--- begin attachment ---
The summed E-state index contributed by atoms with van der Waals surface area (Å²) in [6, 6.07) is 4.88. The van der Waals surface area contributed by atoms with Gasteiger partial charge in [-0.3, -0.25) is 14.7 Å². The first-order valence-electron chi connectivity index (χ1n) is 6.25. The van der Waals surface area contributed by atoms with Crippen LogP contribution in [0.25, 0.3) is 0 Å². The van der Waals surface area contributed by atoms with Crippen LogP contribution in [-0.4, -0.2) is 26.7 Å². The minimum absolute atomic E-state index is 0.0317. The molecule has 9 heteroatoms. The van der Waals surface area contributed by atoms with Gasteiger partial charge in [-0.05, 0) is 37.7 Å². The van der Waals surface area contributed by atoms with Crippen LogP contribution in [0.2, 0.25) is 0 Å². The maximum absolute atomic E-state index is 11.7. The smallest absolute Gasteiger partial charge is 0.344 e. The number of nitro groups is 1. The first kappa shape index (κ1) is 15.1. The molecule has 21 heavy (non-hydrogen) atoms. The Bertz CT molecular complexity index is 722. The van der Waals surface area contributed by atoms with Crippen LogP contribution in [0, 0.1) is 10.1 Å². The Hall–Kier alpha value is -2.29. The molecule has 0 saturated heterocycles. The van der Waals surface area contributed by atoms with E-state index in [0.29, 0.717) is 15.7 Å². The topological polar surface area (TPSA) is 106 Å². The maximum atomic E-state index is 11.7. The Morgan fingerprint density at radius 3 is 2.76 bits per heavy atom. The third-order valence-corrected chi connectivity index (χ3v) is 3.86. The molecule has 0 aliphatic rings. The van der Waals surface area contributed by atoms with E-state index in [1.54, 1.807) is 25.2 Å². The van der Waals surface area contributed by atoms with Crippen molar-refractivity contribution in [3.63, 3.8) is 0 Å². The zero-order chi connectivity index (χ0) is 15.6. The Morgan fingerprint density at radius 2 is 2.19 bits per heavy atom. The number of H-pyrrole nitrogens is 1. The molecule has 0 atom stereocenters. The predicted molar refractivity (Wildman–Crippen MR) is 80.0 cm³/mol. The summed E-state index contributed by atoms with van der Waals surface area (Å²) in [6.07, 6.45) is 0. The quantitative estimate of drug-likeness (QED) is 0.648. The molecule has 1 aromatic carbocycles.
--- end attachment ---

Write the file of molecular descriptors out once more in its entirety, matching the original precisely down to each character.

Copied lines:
The summed E-state index contributed by atoms with van der Waals surface area (Å²) in [6, 6.07) is 4.88. The van der Waals surface area contributed by atoms with Gasteiger partial charge in [-0.3, -0.25) is 14.7 Å². The first-order valence-electron chi connectivity index (χ1n) is 6.25. The van der Waals surface area contributed by atoms with Crippen LogP contribution in [0.25, 0.3) is 0 Å². The van der Waals surface area contributed by atoms with Crippen LogP contribution in [-0.4, -0.2) is 26.7 Å². The minimum absolute atomic E-state index is 0.0317. The molecule has 9 heteroatoms. The van der Waals surface area contributed by atoms with Gasteiger partial charge in [-0.05, 0) is 37.7 Å². The van der Waals surface area contributed by atoms with Crippen LogP contribution in [0.2, 0.25) is 0 Å². The maximum absolute atomic E-state index is 11.7. The smallest absolute Gasteiger partial charge is 0.344 e. The number of nitro groups is 1. The first kappa shape index (κ1) is 15.1. The molecule has 21 heavy (non-hydrogen) atoms. The Bertz CT molecular complexity index is 722. The van der Waals surface area contributed by atoms with Crippen LogP contribution in [0, 0.1) is 10.1 Å². The Hall–Kier alpha value is -2.29. The molecule has 0 saturated heterocycles. The van der Waals surface area contributed by atoms with E-state index in [0.29, 0.717) is 15.7 Å². The topological polar surface area (TPSA) is 106 Å². The maximum atomic E-state index is 11.7. The Morgan fingerprint density at radius 3 is 2.76 bits per heavy atom. The third-order valence-corrected chi connectivity index (χ3v) is 3.86. The molecule has 0 aliphatic rings. The van der Waals surface area contributed by atoms with E-state index in [1.54, 1.807) is 25.2 Å². The van der Waals surface area contributed by atoms with Crippen molar-refractivity contribution in [3.63, 3.8) is 0 Å². The zero-order chi connectivity index (χ0) is 15.6. The Morgan fingerprint density at radius 2 is 2.19 bits per heavy atom. The number of H-pyrrole nitrogens is 1. The molecule has 0 atom stereocenters. The predicted molar refractivity (Wildman–Crippen MR) is 80.0 cm³/mol. The summed E-state index contributed by atoms with van der Waals surface area (Å²) in [6.07, 6.45) is 0. The quantitative estimate of drug-likeness (QED) is 0.648. The molecule has 1 aromatic carbocycles.